Sorry to fisk your posts again, but I just found this too funny - first:

"ad hominen means against the man. This fallacy occurs when instead of criticizing the conclusion, premise or form of an argument you attack a persons character...You are engaging in the ad hominem fallacy."

Then:

"How about you (a) Grow up and (b) learn to reason and (c) actually get that degree instead of pretending you know what your on about when you don’t. (d) stop blaming your own unscholarly and unethical behavior on mental problems."

Irony much, Matt?

Anonymous said...

Thank you, Sam.

Oh, and...

Does the name Leo Strauss ring any bells, before we start getting misty eyed over conservative political ethics?

Craig Y

MandM said...

Sam

You contend that I criticize Craig for engaging in the ad hominem fallacy and then engage in it myself. Actually I suggest you read a little more carefully. Or at least learn to read and cite people in context.

I said that this fallacy occurs when “instead of criticizing the conclusion, premise or form of an argument” you criticize the person’s character. Now if you read the earlier parts of my post you omit you will see I did criticize Craig’s argument with counter arguments.

The section you cited in fact was in its context not proposed as a rebuttal to Craig’s argument at all what I said ( in context) was.

*Calling me names that suggest I am into S&M is juvenile; many of us learnt that this way of criticizing others is invalid before we did post graduate programs. How about you (a) Grow up and (b) learn to reason and (c) actually get that degree instead of pretending you know what your on about when you don’t. (d) stop blaming your own unscholarly and unethical behavior on mental problems.*

Here you will see that, I was responding to Craig’s reference to me as S&M (not his main argument) moreover I responded by attacking * the argument* as invalid. The comments you cite was not offered as a rebuttal at all ( which had already been made) but rather as advice on how Craig can not continue to make these mistakes in the future (he makes them quite often and the comments based on my familiarity with Craig’s work). Telling a person how to improve their scholarship after one has responded to his arguments and shown that they are invalid is not a fallacy.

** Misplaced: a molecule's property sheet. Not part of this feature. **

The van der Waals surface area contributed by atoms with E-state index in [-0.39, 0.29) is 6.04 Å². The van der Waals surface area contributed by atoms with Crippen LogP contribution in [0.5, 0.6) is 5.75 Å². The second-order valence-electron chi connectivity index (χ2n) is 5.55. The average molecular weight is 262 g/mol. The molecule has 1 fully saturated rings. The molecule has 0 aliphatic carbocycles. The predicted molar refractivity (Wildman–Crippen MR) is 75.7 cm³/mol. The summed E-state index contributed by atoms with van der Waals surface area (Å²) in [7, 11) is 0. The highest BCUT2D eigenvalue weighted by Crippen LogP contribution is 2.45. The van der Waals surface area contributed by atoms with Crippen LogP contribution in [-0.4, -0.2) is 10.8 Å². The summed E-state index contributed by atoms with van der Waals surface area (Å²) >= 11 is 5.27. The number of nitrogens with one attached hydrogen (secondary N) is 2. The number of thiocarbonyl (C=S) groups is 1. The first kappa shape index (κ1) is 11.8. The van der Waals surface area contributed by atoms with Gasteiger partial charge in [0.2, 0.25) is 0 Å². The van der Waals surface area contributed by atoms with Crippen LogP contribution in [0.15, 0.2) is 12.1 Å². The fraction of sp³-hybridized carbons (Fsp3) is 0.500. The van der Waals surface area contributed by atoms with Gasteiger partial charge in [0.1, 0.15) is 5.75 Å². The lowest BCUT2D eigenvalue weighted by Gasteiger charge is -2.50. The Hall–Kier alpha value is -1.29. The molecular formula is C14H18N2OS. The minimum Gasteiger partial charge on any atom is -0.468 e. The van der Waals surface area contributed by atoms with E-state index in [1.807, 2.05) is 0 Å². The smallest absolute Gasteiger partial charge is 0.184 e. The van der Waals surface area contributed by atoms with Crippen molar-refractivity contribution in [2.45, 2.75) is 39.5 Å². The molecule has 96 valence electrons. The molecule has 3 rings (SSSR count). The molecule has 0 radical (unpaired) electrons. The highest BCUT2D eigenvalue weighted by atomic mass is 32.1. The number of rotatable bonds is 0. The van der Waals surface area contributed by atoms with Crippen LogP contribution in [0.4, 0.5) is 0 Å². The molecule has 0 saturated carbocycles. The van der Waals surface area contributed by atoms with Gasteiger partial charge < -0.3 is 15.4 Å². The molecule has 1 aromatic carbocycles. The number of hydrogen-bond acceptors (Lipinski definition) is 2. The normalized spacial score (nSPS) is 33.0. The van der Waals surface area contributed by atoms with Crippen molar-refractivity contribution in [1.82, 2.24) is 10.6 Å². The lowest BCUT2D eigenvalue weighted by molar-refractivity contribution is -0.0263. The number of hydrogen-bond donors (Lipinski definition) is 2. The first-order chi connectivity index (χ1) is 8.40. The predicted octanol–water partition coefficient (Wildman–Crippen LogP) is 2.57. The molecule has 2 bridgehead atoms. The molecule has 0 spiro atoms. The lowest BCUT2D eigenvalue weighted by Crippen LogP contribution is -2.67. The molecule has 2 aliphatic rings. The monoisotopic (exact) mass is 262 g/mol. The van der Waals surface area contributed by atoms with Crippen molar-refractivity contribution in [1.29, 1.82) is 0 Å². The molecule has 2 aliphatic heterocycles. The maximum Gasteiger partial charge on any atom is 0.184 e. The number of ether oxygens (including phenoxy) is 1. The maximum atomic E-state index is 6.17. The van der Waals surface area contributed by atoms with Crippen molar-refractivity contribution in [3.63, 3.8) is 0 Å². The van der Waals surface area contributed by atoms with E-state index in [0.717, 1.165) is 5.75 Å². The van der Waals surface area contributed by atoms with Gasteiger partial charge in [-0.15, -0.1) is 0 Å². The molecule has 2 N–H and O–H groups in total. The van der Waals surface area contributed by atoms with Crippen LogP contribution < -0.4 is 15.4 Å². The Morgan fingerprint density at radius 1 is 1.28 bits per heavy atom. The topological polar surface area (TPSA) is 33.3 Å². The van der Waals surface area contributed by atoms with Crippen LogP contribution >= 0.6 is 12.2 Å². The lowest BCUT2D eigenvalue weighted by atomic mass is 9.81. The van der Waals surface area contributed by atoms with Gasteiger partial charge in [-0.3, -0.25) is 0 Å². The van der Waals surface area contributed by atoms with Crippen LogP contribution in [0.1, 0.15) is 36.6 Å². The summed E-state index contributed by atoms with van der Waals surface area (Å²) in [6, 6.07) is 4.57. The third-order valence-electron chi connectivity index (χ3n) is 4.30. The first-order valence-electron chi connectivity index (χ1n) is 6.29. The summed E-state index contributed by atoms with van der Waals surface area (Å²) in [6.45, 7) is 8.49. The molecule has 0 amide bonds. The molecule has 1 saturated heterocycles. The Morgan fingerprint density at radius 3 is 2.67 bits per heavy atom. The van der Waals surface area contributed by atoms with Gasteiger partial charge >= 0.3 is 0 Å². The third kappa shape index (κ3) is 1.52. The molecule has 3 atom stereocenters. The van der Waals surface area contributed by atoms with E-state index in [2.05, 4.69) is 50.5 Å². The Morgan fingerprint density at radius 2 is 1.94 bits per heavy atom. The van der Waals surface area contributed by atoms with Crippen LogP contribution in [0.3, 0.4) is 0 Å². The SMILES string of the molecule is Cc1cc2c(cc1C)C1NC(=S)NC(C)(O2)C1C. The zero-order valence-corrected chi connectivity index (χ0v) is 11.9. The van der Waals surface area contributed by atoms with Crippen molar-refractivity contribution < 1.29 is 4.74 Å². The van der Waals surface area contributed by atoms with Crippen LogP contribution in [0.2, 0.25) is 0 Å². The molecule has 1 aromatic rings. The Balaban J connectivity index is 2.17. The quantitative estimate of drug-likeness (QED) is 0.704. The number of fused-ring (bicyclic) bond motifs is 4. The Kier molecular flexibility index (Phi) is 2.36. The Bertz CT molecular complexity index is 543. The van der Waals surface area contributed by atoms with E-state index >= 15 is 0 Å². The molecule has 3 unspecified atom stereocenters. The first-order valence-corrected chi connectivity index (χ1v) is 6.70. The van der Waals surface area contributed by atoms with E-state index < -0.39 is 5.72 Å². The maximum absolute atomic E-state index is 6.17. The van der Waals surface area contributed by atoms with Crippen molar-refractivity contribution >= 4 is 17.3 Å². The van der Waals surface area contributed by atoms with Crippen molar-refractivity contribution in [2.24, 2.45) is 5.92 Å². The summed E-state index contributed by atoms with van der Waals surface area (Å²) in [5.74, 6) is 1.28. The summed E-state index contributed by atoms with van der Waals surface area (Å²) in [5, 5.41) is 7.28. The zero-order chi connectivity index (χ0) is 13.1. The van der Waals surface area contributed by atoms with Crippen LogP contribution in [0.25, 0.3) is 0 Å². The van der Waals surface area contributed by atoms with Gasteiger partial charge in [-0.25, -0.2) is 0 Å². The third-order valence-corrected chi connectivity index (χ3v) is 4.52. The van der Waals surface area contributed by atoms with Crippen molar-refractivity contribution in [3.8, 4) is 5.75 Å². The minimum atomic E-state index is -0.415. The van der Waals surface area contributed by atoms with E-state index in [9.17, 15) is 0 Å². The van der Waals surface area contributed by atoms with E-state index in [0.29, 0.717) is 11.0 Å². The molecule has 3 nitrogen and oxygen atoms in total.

On the other hand trying to get people to reject a line of argument on the grounds that person Z who has some association with this position has done terrible thing Y is a fallacy.

Craig’s post and counter posts are good example of this fallacy. The contention is that the EFB proscribes unjustified restrictions on political speech. Craig's response is to note that some people in Australia who share the religion of some people in NZ who once criticized the government are under investigation. So what?

He now attacks Conservativism by noting that one person Leo Strauss ( yes I have heard of him) who can be described as having similar political views to some conservatives has done or said something he thinks problematic. Again totally irrelevant.

One person I knew at high school who supported Labour was convicted of rape. In fact criminals tend to vote to the left ( as political squabbles in Florida a few years ago noted) does this mean that Craig’s views are all screwed. No.

I maintain that anyone who seriously reasons about religion and public life in this way over and over again is simply incompetent in their analysis. I suspect almost any Philosophy of Religion department in anglo american world would agree with me.